When it comes to deep frying, Laurent is the expert in our house. I got him a huge, deep frying pan for Christmas, and it’s been getting a lot of mileage already.
I remember the very first time we made Veal Milanese together – or as Laurent, whose family hails from Rome, calls it: Fettine Panate. You’ve all probably had this ubiquitous Italian classic: pounded veal scallops, coated in flour, eggs, and breadcrumbs, then fried and served piping hot with lots of lemon juice.
However, Laurent and I soon found that we disagreed on the cooking method. I was used to cooking these scallops the way my mother had taught me, in just a thin coat of butter. Since this was early in our relationship, and Laurent was still “courting” me and trying to get on my good side, he let me do it my way, but mentioned that he usually cooked the scallops in oil. I promised we would do it his way next time.
So when next time came along, I watched as he prepared the scallops in much the same way as I had. Then he took out the frying pan and the canola oil. I was expecting him to merely pour a couple of spoonfuls of oil… so when he started to let the oil glug out of the bottle and fill the pan halfway, I was shocked. In fact, according to him, I looked absolutely horrified.
See, I had never deep fried anything before. And I was at a time in my life where I was suffering from “fat-phobia,” and tended to shy away from anything too greasy. So really, this was terrifying for me.
Fortunately, I’ve gotten past this problem since then. And while we certainly don’t deep fry things unnecessarily or frequently, I gladly let Laurent practice his skill when he feels like it. And we now always deep fry Veal Milanese – sorry, Fettine Panate – because I have to admit, it tastes better that way.
Actually, today’s recipe has nothing to do with veal. What I really wanted to post about was tempura, but it seems I got side-tracked. Sorry. :-)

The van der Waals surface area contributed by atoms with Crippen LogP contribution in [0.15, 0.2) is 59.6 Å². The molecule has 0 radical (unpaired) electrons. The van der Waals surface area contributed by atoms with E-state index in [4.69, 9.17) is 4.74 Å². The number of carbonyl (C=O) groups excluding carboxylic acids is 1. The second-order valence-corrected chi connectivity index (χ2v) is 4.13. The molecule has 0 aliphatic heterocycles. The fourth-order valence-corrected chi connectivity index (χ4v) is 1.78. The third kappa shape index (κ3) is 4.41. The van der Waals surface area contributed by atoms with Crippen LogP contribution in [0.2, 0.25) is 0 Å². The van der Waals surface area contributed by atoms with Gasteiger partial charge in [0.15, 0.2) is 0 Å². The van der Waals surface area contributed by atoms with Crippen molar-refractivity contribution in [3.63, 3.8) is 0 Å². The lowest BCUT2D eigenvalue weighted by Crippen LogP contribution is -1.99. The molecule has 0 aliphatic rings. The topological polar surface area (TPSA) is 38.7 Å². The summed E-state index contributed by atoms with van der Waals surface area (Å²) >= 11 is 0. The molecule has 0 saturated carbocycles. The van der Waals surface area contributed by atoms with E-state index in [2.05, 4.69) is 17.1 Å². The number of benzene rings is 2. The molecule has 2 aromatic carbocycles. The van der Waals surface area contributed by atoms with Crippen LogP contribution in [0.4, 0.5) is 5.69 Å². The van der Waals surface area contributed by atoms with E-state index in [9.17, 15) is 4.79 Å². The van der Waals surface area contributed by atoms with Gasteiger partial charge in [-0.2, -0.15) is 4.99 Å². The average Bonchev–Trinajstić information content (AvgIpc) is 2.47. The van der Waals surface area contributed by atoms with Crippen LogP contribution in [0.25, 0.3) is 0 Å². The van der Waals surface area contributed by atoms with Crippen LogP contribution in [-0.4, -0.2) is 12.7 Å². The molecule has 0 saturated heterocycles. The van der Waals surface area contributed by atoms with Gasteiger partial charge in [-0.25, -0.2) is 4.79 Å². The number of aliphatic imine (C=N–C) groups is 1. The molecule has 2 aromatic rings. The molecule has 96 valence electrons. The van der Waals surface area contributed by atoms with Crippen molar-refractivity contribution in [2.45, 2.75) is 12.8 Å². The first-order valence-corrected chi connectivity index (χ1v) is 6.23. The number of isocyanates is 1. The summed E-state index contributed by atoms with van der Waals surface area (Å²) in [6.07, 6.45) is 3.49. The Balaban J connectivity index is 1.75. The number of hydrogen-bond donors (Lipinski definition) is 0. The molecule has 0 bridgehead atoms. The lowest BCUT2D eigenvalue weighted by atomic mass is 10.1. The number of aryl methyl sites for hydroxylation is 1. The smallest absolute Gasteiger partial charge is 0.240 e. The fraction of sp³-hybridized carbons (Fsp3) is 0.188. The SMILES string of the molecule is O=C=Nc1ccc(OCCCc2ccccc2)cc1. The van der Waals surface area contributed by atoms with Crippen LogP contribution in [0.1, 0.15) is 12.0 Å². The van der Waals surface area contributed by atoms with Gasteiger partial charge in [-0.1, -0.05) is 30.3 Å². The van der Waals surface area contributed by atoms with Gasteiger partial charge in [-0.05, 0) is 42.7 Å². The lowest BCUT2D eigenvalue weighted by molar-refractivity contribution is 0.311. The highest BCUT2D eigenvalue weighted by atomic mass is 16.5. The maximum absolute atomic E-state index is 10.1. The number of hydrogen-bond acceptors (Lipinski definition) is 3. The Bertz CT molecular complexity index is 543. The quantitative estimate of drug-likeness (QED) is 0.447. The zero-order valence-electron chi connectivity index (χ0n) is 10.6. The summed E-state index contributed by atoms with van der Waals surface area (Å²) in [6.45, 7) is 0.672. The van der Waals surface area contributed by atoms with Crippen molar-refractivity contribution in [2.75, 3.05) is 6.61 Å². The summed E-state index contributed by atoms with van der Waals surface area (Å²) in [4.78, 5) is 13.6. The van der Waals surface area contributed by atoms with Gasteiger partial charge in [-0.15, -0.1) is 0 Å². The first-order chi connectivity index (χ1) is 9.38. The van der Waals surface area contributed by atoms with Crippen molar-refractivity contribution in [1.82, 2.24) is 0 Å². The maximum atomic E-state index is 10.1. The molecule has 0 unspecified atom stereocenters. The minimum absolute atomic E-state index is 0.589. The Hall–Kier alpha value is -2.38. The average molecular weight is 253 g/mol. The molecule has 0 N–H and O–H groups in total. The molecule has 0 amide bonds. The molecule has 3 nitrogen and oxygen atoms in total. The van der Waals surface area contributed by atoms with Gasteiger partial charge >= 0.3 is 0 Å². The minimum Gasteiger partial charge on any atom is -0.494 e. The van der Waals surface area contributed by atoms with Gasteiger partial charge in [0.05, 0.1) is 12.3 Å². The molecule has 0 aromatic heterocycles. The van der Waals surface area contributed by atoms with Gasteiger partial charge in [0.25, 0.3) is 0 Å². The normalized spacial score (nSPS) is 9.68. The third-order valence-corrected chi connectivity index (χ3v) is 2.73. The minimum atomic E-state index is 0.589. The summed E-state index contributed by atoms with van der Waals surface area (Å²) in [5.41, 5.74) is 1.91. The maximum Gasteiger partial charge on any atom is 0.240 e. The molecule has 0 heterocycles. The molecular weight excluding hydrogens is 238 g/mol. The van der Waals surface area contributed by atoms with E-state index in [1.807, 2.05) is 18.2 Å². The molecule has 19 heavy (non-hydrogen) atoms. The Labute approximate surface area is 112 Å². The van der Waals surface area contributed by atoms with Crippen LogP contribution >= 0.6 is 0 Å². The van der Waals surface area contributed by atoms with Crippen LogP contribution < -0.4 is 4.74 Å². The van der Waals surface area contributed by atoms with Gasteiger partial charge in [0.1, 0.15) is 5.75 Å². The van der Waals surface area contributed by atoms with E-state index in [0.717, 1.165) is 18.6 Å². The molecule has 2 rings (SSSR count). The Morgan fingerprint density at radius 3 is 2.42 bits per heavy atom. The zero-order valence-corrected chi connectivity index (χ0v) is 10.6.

As far as deep frying goes, tempura is one of the lighter dishes. At least, the batter feels crispier, and less greasy than the breadcrumb variety. You can make it with vegetables, but we stuck with the prawn variety. And they were certainly yummy!
Thanks for bearing with me! Enjoy the recipe!
1 egg yolk
240 ml (1 cup) chilled soda water
140g (5 oz, 1 cup) all-purpose flour (or easy blending flour)
15-20 large prawns, deveined and shelled, with the tail still on
Vegetable oil, for frying
Soy sauce for dipping
In a large bowl, whisk the egg yolk and the soda water. Gradually whisk in the flour, and stir until just combined.
Pat the prawns dry with a paper towel. Put them in the batter, turning them over to coat the completely. Reserve.
Heat the oil in a large frying pan, until it is hot enough to react when you dip a utensil in it, or toss a test-piece of bread, or a prawn.
Working in batches, gently remove each prawn from the bowl, shaking off any excess batter, and fry them until they are crisp and golden. Place the cooked prawns on paper towels, and press to absorb the excess fat.
Serve immediately, with the dipping sauce and a side of vegetables.